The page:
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    1. I'm a hugger, Rain. I text my grandkids when we're coming to get their "huggers" ready and they laugh. My one grandson, who is a freshman at MIT, has called me every day of his Christmas break so far. I hope he never loses his innocent, hopeful outlook on life. And, yes, there is so much rage. Someone honked the horn at us the other day when we were out and Calvin said, "Don't look at them. We don't know how they're react. People are being killed for less." So sad.

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  2. Vonnie, I have to agree. I think we're in a world where etiquette, respect for others, honesty, and just plain old-fashioned kindness are now overshadowed by everyone needing to "grab their minute of fame"--whether they be the media, politicians, or everyday people needing attention. My husband and I also celebrated Christmas in a quiet way with the children away this year. It was peaceful, comfortable and oh, so wonderfully low-keyed.

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    1. Sometimes low-key is nice, isn't it, Judy Ann? I spent most of the afternoon in bed near the master bath. Calvin watched a basketball game next to me, keeping it on mute so I could snooze. The kids called and we never told them we were talking to them from bed. We got to giggling about that afterward.

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  3. So glad your loved ones are safe. Merry Christmas. I think there's always been hate and rage in the world. People are more willing to express that now for whatever reason, and we are more likely to hear about it--instantly.

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    1. I have a sad feeling you're right, Joan. There have always been wars and atrocities against others. Now we hear about it right away and over and over. I worry every time Ryan flies back and forth to MIT or my son flies to France or Sweden for Volvo. Airports seem a target as are planes. But we can't live our life in fear. Or the terrorists have won.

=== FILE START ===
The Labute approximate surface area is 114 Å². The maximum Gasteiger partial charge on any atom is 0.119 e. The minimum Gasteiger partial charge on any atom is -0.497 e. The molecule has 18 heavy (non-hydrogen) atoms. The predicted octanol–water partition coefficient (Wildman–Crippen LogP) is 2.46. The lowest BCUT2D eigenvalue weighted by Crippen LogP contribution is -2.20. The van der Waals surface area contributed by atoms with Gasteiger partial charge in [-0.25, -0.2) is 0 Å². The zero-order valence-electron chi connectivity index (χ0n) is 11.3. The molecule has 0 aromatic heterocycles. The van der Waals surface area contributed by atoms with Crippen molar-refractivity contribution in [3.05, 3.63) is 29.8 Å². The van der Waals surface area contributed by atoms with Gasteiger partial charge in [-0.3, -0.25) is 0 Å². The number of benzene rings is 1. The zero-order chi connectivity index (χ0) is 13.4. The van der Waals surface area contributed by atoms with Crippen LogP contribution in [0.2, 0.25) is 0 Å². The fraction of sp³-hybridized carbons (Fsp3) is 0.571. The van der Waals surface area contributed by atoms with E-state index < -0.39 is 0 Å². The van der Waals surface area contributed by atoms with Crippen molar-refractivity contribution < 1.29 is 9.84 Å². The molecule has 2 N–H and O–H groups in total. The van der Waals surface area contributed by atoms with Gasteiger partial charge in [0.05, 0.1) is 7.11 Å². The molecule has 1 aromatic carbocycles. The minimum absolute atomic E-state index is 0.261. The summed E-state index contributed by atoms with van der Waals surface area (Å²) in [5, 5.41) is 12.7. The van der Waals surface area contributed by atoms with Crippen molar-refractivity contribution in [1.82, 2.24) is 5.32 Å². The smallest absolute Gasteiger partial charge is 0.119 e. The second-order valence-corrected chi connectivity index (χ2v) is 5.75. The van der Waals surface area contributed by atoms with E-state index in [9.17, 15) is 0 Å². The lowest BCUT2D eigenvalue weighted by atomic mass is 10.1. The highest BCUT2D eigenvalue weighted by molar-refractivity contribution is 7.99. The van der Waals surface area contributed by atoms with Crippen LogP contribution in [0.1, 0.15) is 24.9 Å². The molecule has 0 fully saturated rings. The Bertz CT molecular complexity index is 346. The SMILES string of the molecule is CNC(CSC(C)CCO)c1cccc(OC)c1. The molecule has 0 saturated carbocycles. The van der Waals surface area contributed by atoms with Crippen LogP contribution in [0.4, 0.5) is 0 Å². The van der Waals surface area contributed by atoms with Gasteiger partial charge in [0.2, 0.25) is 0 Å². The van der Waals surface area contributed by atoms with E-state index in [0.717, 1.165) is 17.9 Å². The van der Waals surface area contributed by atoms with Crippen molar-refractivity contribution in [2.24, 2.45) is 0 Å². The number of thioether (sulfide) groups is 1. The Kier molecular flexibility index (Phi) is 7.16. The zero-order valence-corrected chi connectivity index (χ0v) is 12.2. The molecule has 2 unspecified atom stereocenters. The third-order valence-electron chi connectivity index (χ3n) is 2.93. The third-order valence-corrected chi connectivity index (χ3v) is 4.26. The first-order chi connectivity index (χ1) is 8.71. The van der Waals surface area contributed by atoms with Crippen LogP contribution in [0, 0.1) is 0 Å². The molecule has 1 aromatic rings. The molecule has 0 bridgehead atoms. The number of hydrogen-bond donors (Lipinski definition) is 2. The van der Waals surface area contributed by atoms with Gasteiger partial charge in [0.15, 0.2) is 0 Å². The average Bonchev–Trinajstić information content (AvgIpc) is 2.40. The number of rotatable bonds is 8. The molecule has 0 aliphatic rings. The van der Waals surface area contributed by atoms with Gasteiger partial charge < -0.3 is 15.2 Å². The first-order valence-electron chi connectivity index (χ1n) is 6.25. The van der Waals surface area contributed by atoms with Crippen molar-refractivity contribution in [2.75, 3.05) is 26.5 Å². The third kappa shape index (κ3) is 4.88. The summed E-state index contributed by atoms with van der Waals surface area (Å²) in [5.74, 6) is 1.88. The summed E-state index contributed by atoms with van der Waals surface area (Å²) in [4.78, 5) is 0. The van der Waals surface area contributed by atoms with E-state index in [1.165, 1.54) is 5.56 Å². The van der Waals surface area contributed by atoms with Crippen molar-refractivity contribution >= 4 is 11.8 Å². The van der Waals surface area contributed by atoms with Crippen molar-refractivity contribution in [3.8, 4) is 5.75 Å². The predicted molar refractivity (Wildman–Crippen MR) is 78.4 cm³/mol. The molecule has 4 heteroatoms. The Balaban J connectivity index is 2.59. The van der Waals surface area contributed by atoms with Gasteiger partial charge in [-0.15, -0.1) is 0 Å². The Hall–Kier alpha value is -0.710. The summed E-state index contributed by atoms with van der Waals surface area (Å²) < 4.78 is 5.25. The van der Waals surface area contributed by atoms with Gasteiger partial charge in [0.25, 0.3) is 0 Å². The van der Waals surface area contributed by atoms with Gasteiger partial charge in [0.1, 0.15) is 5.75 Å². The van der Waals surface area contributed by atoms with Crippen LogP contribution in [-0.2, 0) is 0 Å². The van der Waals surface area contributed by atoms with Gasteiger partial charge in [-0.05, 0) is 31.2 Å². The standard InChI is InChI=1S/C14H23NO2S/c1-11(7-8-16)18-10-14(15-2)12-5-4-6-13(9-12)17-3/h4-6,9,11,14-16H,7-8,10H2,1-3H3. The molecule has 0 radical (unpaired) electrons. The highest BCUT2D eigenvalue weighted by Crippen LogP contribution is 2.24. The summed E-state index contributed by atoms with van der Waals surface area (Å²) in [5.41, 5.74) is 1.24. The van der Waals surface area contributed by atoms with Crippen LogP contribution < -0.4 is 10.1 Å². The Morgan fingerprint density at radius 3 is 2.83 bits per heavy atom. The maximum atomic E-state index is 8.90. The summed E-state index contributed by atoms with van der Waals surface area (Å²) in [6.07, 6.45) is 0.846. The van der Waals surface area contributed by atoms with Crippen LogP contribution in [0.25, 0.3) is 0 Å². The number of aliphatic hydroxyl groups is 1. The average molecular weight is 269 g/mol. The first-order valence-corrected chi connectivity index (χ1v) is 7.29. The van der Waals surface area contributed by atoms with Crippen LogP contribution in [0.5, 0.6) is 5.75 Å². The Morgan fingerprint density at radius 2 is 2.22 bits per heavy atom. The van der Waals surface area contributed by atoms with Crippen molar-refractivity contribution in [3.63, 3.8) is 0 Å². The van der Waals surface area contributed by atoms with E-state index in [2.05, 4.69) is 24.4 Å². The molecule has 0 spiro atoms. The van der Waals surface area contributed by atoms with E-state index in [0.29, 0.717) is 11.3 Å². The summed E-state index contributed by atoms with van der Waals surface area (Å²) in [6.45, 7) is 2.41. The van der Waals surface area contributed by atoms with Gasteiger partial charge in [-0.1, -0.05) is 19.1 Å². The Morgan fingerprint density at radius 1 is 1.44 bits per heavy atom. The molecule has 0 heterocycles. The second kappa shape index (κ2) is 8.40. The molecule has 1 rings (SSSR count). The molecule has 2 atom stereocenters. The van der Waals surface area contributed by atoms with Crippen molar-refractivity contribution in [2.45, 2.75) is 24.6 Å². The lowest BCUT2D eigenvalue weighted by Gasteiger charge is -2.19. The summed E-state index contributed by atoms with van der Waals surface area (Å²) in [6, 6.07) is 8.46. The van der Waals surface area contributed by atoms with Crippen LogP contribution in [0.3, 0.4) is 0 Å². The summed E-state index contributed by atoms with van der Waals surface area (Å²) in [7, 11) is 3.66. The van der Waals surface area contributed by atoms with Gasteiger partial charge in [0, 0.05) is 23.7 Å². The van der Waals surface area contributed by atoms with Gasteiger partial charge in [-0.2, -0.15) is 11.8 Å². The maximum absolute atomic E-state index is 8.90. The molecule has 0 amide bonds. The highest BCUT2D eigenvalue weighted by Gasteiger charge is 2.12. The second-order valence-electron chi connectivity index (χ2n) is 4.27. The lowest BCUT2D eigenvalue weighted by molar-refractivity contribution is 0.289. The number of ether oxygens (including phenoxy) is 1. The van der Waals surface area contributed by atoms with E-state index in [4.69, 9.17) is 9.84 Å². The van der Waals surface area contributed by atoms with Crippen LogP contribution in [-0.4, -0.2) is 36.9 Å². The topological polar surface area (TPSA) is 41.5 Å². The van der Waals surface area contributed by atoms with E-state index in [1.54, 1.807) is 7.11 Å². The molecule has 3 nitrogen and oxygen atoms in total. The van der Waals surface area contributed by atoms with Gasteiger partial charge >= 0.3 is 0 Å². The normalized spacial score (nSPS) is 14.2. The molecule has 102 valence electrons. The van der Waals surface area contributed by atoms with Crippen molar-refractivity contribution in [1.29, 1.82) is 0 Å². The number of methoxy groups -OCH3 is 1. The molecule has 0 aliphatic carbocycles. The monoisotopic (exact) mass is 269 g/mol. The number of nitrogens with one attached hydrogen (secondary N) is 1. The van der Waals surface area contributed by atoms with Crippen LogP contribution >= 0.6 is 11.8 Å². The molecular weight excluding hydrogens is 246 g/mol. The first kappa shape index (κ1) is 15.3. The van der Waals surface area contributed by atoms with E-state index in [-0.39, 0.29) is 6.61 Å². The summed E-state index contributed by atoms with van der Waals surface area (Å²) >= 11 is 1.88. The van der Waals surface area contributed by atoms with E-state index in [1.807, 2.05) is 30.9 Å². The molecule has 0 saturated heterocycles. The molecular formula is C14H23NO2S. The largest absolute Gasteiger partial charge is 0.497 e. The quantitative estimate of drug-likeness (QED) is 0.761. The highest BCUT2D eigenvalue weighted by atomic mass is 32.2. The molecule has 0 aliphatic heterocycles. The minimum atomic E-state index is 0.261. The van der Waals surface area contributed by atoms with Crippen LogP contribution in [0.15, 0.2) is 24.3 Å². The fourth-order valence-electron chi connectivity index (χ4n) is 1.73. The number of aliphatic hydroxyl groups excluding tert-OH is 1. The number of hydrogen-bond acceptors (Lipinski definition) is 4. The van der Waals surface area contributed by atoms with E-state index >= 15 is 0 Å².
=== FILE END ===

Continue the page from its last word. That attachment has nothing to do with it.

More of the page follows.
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  4. Vonnie, I enjoy your outlook on life. My family and I have discussed the rage that seems prevalent. I agree that there have always been hate and rage in the world. People like John Wesley Hardin would have shot a person for changing lanes in front of him. The problem is, there are so many more people like that these days, or so it seems to me. I agree with Judy that people have lost the proper manners and upbringing we took for granted.

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    1. So true, Caroline. We taught our children manners and to behave better out of our sight than they did when standing beside us. It was an expectation they had to live up to or they lost privileges. I'll never forget the time my youngest charged to his room in anger and slammed the door. I marched to his room and opened the door and said, "This is my house. I'm working to make the payments on it. If you slam this door again, I'll take it off the hinges." Well, he just had to try me. And he slept in a room with no door for two weeks. That was the last time he slammed a door in the house. If he closed one too hard, I heard "Sorry, Mom, that was an accident." Parents seem to think if they discipline their child, the kid will get angry and stop loving them. Not true. My son would do anything for me. He's 43 and still ends his phone calls or emails with "Love you, Mom."